What’s important and relevant to you for your bedroom space may not be what’s on the priority list of your teenager when it comes to decorating their bedroom – making their space their own.
Teenagers love to have a sanctuary away from the demands and expectations of parents, teachers, peers, and siblings.
A little understanding goes a long way especially when it comes to teenagers. They need space for their self-expression – whatever that may look like. An invitation to collaboratively create something they will enjoy will go a lot further than demands they may consider controlling. Open-ended communication is key to maintaining peace and some semblance of order when it finally comes down to decorating their rooms.
How can you help them with style, décor and colours as they transition out of the younger desire for themes?
Consider their personality, likes and dislikes.
Let them enjoy the process of creativity as they express their unique decorating styles. Take them shopping with you and have choice over what they are attracted to. What wall colours do they like? You may want to encourage a bold colour as an accent wall and toned-down colours for the other walls. Their sense of what they want and need might not be in alignment with the rest of the décor in your home; however, remember this is their space until they leave home a few years down the road.
If it is within your budget, a new bed and bed linen will make the feel of the room special and new. Raised beds are popular, and frames with drawers beneath are highly serviceable for their additional storage space. You will want their bed to be comfortable and inviting so they will enjoy their sleeps and feel rested. Let them decide what and where they would like to place their pictures or posters.
Minimize the mess.
Keep in mind that a cluttered and messy room doesn’t help support a clear and focused mind, and might additionally contribute to the confusion teenagers experience at this pivotal time in their life. Ask yourself: How you can help them keep their room uncluttered and organized with organizers, storage bins, hangers, and racks. Do they have enough space in their closets for closet organizers? What systems can you put in place, and how can you make a quick daily cleanup a pleasant task? Teaching your children these life skills from an early age will get them into healthy habits as they grow into teenagers.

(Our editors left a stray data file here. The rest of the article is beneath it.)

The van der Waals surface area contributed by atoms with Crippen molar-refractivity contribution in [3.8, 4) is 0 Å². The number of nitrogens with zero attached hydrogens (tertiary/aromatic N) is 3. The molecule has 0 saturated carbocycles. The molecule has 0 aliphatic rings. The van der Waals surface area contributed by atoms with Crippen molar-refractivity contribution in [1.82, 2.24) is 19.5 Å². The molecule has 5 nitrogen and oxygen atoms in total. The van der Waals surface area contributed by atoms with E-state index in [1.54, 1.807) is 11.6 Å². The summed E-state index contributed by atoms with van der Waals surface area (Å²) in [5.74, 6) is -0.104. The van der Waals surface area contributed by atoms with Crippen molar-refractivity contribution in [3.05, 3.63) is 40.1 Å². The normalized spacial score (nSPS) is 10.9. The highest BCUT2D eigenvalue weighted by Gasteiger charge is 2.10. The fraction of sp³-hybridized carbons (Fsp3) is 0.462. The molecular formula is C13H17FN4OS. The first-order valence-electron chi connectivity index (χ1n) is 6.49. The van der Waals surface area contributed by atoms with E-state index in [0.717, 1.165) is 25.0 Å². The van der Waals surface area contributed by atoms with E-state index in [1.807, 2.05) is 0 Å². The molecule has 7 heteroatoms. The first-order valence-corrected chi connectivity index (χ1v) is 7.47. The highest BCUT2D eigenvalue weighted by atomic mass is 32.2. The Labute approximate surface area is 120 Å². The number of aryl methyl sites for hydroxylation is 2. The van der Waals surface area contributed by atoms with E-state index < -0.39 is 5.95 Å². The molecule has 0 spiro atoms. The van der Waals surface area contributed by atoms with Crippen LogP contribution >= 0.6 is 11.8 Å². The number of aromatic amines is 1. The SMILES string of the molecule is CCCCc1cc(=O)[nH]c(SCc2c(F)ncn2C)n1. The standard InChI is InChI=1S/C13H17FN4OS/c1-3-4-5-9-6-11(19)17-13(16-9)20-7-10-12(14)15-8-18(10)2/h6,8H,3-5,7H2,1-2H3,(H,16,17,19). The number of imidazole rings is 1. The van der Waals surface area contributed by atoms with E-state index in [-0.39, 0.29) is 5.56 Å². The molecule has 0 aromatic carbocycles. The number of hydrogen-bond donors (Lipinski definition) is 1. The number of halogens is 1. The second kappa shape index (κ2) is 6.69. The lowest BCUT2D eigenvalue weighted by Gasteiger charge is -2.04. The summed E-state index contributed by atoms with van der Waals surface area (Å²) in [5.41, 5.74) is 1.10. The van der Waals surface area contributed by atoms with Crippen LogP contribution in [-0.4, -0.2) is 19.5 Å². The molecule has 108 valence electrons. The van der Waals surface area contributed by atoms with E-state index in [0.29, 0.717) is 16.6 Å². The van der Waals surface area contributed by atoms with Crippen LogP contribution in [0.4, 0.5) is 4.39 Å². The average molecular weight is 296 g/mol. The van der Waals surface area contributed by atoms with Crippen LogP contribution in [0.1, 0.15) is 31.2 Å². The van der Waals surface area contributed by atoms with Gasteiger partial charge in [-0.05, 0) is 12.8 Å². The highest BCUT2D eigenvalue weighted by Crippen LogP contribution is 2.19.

One major consideration in decorating is that the environment will not be relaxing if it over stimulates their minds.
Whilst typically the bedroom should be without any technical, electrical gadgets, teenagers play by another set of rules; and need something different for their inner world. Try and find the balance. One part of the room might be designated for relaxation and downtime. If they have a console for games, they might like to hang out on the floor with pillows or beanbags, throws and a comfortable, colourful rug.
In another corner of the room create a space for their study desk and chair. It can be a small trestle type table with a drawer to organize their files and supplies. There might still be another corner for their bric-a-brac, pictures, and collection of the things they love.
Over the coming months with the weather warming up and spring-cleaning being a priority when opening up the house, you can include all the family to participate in de-cluttering their rooms and closets. Items can be sorted into boxes for garbage, recycling, and gifting away. Inclusion and helpful participation is always an encouraging way to getting things done around the house. Teenagers will take pride in keeping their bedrooms organized, while still maintaining their sense of independence.